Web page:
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These stories don't make me angry, they amuse me at the incredible financial intelligence of the masses of America regarding credit, debt and speding too much damn money.
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Old 06-20-2008, 04:12 PM   #16
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These stories don't make me angry, they amuse me at the incredible financial intelligence of the masses of America regarding credit, debt and speding too much damn money.
Why should they make me angry? The more they fritter away their money, the more they spend and go into debt, the longer they have to work and the longer they have to pay Social Security taxes. If they keep it up, it might actually be there for me in a couple decades...
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"Hey, for every ten dollars, that's another hour that I have to be in the work place. That's an hour of my life. And my life is a very finite thing. I have only 'x' number of hours left before I'm dead. So how do I want to use these hours of my life? Do I want to use them just spending it on more crap and more stuff, or do I want to start getting a handle on it and using my life more intelligently?" -- Joe Dominguez (1938 - 1997)

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Old 06-20-2008, 06:39 PM   #17
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Originally Posted by Texas Proud View Post
Nobody asks 'what did you spend all that money on?'.... or 'how stupid can you be?'.... you know, the real questions that should be asked...

But no, it is the horrible greedy CC companies that came out and FORCED the guy to spend all that money because of their teaser rates...

as John Stossel would say... 'give me a break'....
Indeed - DW and I know a couple just like that, I've written about them here before. They've repeatedly run up the CCs on "stuff" and trips and are now $500k or so in the hole after sucking all the equity they could out of their house. He's a carpenter and she's a retired math teacher - one would think she'd know better.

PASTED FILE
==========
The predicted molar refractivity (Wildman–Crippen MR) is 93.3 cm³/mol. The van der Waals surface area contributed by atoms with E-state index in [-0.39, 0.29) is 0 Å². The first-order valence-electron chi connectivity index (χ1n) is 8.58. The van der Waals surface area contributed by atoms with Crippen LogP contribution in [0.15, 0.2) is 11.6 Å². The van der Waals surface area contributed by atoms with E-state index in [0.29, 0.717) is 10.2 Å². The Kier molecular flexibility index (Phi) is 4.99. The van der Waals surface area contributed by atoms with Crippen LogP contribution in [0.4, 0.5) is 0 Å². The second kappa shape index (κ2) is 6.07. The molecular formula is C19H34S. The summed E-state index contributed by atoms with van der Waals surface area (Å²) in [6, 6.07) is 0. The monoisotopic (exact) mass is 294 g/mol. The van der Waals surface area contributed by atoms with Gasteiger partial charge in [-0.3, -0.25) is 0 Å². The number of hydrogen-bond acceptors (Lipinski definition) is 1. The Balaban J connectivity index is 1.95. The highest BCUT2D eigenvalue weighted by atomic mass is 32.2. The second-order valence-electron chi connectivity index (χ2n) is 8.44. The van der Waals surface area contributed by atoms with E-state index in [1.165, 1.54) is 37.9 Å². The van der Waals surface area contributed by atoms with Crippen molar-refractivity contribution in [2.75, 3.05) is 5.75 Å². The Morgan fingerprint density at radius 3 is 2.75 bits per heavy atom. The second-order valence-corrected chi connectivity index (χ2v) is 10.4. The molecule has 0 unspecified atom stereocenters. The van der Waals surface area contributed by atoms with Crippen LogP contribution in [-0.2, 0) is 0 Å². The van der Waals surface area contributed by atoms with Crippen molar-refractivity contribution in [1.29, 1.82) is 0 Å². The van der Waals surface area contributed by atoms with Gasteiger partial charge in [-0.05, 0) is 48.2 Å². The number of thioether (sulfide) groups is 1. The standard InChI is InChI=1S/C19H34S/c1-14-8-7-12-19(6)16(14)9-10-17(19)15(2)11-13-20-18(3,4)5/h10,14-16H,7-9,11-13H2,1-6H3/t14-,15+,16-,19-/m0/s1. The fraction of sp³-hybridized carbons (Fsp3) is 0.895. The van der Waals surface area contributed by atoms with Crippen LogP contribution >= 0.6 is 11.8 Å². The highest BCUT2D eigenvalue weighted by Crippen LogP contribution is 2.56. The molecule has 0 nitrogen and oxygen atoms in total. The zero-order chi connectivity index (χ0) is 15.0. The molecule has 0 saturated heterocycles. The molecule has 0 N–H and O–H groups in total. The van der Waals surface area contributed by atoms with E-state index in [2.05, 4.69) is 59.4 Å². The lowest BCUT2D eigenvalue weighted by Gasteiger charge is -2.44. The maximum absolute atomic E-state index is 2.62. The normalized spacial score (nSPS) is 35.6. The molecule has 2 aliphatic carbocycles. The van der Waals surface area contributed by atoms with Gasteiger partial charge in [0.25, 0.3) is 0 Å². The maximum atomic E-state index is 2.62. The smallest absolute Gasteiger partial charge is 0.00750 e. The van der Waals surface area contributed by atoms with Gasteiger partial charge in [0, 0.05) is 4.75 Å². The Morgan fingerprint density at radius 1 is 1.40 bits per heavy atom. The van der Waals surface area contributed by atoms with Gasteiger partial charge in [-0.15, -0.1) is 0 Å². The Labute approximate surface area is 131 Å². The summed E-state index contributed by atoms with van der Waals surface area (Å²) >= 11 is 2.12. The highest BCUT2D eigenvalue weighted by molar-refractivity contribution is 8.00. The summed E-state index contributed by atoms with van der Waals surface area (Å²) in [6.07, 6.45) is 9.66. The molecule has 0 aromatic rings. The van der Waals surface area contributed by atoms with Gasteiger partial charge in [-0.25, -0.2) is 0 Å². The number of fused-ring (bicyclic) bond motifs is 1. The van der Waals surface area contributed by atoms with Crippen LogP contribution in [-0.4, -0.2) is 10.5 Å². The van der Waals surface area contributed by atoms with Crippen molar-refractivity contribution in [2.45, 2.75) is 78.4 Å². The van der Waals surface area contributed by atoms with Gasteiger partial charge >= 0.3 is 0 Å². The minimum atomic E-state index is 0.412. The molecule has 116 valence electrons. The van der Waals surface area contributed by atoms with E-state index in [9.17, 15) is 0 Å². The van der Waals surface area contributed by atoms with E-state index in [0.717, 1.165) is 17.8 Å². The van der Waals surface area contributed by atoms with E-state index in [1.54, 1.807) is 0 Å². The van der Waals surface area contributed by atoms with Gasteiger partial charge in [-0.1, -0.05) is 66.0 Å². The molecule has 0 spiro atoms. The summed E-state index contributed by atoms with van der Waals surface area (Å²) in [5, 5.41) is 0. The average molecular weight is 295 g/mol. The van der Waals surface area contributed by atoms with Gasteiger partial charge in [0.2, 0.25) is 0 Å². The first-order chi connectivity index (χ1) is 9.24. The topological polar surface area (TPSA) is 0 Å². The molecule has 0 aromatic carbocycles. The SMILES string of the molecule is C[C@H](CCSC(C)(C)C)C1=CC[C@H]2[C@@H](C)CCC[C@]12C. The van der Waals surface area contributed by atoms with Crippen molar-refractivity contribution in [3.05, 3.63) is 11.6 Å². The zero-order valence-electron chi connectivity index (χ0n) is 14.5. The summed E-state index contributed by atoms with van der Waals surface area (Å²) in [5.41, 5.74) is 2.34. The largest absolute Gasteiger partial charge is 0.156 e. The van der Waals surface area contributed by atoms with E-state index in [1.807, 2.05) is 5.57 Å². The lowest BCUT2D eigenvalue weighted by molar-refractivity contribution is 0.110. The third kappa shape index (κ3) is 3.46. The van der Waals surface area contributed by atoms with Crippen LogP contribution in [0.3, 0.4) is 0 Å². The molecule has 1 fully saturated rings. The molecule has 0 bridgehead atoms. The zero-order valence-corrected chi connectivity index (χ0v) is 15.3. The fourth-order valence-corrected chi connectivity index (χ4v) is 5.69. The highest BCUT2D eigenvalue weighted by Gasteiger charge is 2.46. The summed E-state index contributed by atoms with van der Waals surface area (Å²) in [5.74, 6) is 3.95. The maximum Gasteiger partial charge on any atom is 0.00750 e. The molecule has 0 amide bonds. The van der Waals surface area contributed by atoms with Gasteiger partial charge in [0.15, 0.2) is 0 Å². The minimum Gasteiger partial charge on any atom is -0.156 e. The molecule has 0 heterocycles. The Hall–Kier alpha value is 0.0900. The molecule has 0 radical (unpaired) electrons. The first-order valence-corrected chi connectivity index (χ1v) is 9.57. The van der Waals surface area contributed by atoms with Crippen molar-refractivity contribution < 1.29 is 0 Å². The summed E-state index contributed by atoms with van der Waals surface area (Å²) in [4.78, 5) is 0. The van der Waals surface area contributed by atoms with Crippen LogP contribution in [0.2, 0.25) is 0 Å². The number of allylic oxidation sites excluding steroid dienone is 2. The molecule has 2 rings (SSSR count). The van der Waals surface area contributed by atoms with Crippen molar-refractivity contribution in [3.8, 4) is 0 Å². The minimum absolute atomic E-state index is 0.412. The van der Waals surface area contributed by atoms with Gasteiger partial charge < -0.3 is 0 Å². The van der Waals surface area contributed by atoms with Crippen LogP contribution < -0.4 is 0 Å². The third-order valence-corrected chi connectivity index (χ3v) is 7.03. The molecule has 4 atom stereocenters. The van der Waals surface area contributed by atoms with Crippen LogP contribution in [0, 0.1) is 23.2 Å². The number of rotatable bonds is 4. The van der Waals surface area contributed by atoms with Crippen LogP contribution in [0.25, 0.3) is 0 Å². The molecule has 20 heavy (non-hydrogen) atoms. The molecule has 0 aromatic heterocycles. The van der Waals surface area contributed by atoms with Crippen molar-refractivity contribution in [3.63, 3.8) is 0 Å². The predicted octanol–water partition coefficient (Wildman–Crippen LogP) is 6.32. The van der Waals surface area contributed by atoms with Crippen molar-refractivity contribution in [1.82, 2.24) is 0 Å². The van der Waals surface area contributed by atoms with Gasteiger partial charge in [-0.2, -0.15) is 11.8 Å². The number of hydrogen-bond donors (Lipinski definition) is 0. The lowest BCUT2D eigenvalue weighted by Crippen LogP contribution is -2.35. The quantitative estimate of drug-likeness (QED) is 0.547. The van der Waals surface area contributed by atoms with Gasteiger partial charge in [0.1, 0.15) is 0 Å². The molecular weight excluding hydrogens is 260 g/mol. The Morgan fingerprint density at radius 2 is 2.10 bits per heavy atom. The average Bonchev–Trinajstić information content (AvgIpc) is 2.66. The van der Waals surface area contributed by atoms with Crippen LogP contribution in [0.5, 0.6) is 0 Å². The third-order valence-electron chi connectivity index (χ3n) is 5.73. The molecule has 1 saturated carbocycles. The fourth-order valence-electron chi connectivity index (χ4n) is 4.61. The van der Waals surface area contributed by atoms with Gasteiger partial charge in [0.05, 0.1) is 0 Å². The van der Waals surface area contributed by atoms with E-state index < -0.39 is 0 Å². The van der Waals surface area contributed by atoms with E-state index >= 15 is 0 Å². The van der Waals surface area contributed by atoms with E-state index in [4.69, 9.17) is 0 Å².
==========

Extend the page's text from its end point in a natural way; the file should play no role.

Listening to them, DW and I just look at them in slack-jawed astonishment.
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Old 06-20-2008, 07:49 PM   #18
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i keep pretty close to home, but seems most everyone i know couldn't hold a nickel for more than a month ... by which time a new "need" would arise.
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Old 06-20-2008, 09:14 PM   #19
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The more they fritter away their money, the more they spend and go into debt, the longer they have to work and the longer they have to pay Social Security taxes.
That's what I hope, on good days. On bad days, I have the disturbing feeling that a lot of my fellow Americans are bent on dying in debt and leaving the rest of us holding the bag. Personal responsibility seems in short supply.
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Old 06-20-2008, 09:48 PM   #20
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I didn't read the article. I can tell by everyone's response that it's the same old tune. All I have to do is look at some of the members of my own family and other people I know. All too common a story. In fact I was talking to someone I hadn't seen in a long time today and she said "still being frugal"? I forgot that it isn't normal to watch how one spends money. By the way she's upside down in her house that she's had for 10 years. She must have taken out one of them helocs? You think?